(The author is a Reuters Breakingviews columnist. The opinions
expressed are her own.)
By Una Galani
HONG KONG Dec 20 (Reuters Breakingviews) - Good governance
and a strong reputation matter. That is the main message from
the Tata group's two-month battle with ousted Chairman Cyrus
Mistry. He has now resigned from the boards of various companies
within the Indian software-to-salt conglomerate, but not before
inflicting plenty of damage.
A war of words between Mistry and patriarch Ratan Tata has
illustrated the urgent need for reform, in particular at the
cosy board of the unlisted holding company, Tata Sons, and its
relationship with the philanthropic trusts that control it. In
the mudslinging, neither Mistry nor Ratan Tata have come out
Investors have voted with both their hands and their feet.
In a stinging rebuke to Ratan Tata and Tata Sons, less than
one-third of independent shareholders supported a motion last
week to remove Mistry from the board of Tata Consultancy
Services, India's biggest company by market value -
even though Tata Sons' controlling stake ensured he would have
got the axe.
The combined value of Tata's top ten listed firms, including
Tata Motors and Tata Steel, has fallen by
more than $10 billion since the saga has unfolded. Granted,
India's benchmark CNX Nifty 50 has also fallen amid a broader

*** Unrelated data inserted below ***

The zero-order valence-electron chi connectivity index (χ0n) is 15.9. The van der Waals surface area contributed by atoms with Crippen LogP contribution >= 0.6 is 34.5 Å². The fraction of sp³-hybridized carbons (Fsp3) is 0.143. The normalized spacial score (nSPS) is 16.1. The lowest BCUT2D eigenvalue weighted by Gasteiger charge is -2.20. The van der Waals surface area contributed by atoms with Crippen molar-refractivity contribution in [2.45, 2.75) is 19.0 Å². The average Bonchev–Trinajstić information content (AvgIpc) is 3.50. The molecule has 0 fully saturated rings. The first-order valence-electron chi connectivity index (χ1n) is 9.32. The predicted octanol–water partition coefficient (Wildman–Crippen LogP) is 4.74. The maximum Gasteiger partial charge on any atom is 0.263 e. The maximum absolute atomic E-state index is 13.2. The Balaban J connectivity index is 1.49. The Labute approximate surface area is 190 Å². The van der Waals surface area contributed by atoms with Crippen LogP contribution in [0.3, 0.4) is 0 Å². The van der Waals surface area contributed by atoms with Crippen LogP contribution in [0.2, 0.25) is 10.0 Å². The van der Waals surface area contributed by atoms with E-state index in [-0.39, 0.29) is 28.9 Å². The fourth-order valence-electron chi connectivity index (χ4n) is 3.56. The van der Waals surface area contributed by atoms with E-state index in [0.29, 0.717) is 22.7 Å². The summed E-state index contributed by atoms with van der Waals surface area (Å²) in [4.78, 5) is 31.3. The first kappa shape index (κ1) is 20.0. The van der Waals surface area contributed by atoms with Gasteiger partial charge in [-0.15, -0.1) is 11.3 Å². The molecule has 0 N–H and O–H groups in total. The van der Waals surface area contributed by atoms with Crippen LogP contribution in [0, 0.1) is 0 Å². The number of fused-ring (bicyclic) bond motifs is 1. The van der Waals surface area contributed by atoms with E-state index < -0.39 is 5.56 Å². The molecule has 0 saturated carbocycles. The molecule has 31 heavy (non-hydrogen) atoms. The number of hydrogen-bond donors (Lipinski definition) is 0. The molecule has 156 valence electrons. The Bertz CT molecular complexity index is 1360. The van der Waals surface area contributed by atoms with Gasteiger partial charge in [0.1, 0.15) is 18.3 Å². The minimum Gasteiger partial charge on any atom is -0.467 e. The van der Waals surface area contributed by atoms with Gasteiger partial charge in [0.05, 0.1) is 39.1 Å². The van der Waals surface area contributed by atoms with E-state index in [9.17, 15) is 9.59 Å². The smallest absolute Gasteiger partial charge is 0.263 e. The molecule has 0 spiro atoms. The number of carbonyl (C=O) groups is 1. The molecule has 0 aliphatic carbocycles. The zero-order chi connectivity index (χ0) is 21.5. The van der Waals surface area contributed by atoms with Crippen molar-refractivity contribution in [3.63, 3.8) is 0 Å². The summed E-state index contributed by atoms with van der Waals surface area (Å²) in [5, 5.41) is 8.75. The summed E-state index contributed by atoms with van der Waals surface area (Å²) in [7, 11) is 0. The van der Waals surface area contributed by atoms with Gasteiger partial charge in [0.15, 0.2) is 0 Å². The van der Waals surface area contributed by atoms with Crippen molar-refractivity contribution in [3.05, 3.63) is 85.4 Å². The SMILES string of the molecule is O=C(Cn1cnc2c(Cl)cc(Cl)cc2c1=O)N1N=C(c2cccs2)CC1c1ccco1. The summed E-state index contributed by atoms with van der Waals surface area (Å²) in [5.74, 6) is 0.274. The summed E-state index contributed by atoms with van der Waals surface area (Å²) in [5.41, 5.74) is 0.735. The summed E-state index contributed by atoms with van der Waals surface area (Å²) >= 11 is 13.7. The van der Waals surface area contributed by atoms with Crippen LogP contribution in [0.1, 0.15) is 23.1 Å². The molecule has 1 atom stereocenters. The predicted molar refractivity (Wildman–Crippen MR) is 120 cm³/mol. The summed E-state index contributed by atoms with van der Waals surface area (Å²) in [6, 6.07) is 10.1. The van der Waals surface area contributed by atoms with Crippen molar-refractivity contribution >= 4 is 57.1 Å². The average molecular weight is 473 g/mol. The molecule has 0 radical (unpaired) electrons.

cash crunch in the country. But that total is $2 billion more
than the theoretical loss if the ten firms' performance had
merely tracked the index.
In fact, strip out TCS, the IT giant whose shares were
already under pressure, and Tata group company shares have
fallen twice as much as the market. The mess is a sharp reminder
that it pays to be a well-run public company.
On Twitter twitter.com/ugalani
- Cyrus Mistry, the ousted chairman of Tata Sons, said on
Dec. 19 that he would resign from the boards of all listed Tata
companies, but he vowed to keep fighting to improve governance
within the $100 billion software-to-salt Indian conglomerate.
- In a letter to shareholders, Mistry hinted that he plans
to continue his battle against Tata Sons in court. "I think it
is time to shift gears, up the momentum, and be more incisive
about securing the best interests of the Tata Group," Mistry
wrote. "It is with this thought in mind that I have decided to
shift this campaign to a large platform and also one where the
rule of law and equity is upheld," he added.
- Mistry has waged a war of words against Tata Sons and
family patriarch Ratan Tata, who is back at the helm of the
conglomerate on an interim basis. Mistry was removed from his
role as chairman of Tata Sons on Oct. 24. Tata Sons calls
Mistry's allegations "baseless, unsubstantiated and malicious."
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(Editing by Quentin Webb and Katrina Hamlin)